This is a Kirlian Camera record under the name of Simona Buja – the group’s singer at the time. Kirlian Camera was an Italian electronic act fronted by Angelo Bergamini, who have encompassed many genres, but became famous for their dark, gothic sound.
Bergamini founded Kirlian Camera's first incarnation in Spring 1980, with help from some close friends and singer Simona Buja. Their first demo tape immediately led to a record deal, signing to Italian Records, an independent but largely popular label.
In 1999, Kirlian Camera were drawn into the fuss over Goth culture, current at the time, when they were mentioned by social scientist Alfred Schobert in Der Spiegel. The group was accused of being an example of a "neo-fascist element" in contemporary goth and EBM music. In their next album, the group stated that they were offended by the hunt against them (see their website), that they wanted to keep their political opinion to themselves. However, they were not allowed to respond in der Spiegel (Wikipedia), and as a result show cancellations and protests by Anti-Fascist Action continued through 2002.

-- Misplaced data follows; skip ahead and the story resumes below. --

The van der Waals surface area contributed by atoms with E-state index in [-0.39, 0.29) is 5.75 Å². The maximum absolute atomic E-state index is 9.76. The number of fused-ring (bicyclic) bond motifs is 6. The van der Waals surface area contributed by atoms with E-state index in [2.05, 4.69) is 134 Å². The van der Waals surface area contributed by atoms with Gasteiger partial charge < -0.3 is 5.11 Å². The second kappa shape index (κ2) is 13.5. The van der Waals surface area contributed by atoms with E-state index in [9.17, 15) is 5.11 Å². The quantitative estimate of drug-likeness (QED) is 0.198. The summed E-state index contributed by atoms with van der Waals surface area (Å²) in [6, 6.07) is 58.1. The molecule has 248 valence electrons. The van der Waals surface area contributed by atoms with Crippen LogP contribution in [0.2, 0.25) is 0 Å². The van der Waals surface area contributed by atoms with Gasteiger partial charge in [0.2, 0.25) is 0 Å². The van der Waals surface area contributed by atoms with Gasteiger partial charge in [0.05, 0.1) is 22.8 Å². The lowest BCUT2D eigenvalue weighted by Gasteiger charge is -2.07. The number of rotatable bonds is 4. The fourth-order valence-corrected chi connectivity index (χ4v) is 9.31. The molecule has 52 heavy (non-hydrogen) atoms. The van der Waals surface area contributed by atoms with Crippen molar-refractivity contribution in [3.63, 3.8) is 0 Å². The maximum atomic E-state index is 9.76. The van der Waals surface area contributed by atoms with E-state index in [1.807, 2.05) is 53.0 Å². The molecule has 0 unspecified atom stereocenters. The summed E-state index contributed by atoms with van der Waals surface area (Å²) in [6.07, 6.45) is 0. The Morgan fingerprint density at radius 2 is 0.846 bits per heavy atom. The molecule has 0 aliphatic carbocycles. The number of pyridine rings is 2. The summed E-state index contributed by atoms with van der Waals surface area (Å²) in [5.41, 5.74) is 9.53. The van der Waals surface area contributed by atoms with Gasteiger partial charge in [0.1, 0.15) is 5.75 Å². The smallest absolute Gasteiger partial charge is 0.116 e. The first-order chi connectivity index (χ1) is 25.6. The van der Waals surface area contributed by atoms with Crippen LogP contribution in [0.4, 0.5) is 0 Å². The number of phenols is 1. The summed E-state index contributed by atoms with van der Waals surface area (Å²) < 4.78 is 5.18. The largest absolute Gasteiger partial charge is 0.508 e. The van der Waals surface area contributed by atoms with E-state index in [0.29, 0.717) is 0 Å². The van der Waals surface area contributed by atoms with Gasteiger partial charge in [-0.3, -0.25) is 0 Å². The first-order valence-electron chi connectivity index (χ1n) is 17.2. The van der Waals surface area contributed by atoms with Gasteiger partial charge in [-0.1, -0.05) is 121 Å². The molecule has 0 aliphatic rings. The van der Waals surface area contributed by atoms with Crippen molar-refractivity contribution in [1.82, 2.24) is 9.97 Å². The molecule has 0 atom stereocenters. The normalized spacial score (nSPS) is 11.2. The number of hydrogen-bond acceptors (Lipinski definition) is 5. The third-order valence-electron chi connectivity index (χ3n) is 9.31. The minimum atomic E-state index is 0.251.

If being weightless in space would have a sound, the intergalactic ambient music by the Italian Lorenzo Montanà would be the perfect soundtrack. Elena came across Montanà's music while browsing on Bandcamp, a week before recording this mix. “His series of CD releases with the late Pete Namlook sounded really interesting and not long after I caught myself listening to his vast discography”, she explains. “There's something beautifully cinematic about his ambient compositions, so I instinctively included the track in my selection.” Lorenzo Montanà is an Italian soundtrack composer and electronic producer. Together with Gianluca Lo Presti, he founded Disco Dada Records. Starting in the nineties, he produced & arranged more than 40 albums, working with a variety of artists across the electronic, ambient, IDM, jazz and rock genres.
The deserted atmosphere continues with music by another pioneering artist. In the late ’70s and early ’80s in communist Romania, Rodion Ladislau Roșca and his band Rodion G.A. created a hybrid of electronic music, psychedelia and progressive rock that, decades later, has revealed itself to be remarkably ahead of its time. Rejecting the obedience of the old musical order, his electronic sound was partly the result of the environmental circumstances: he recorded “In Linistea Noptil” during the darkest days of Ceaușescu’s regime. Thanks to a new school of local music makers, archivists and Strut Records effort, the lost tapes of Rodion reached a wider audience.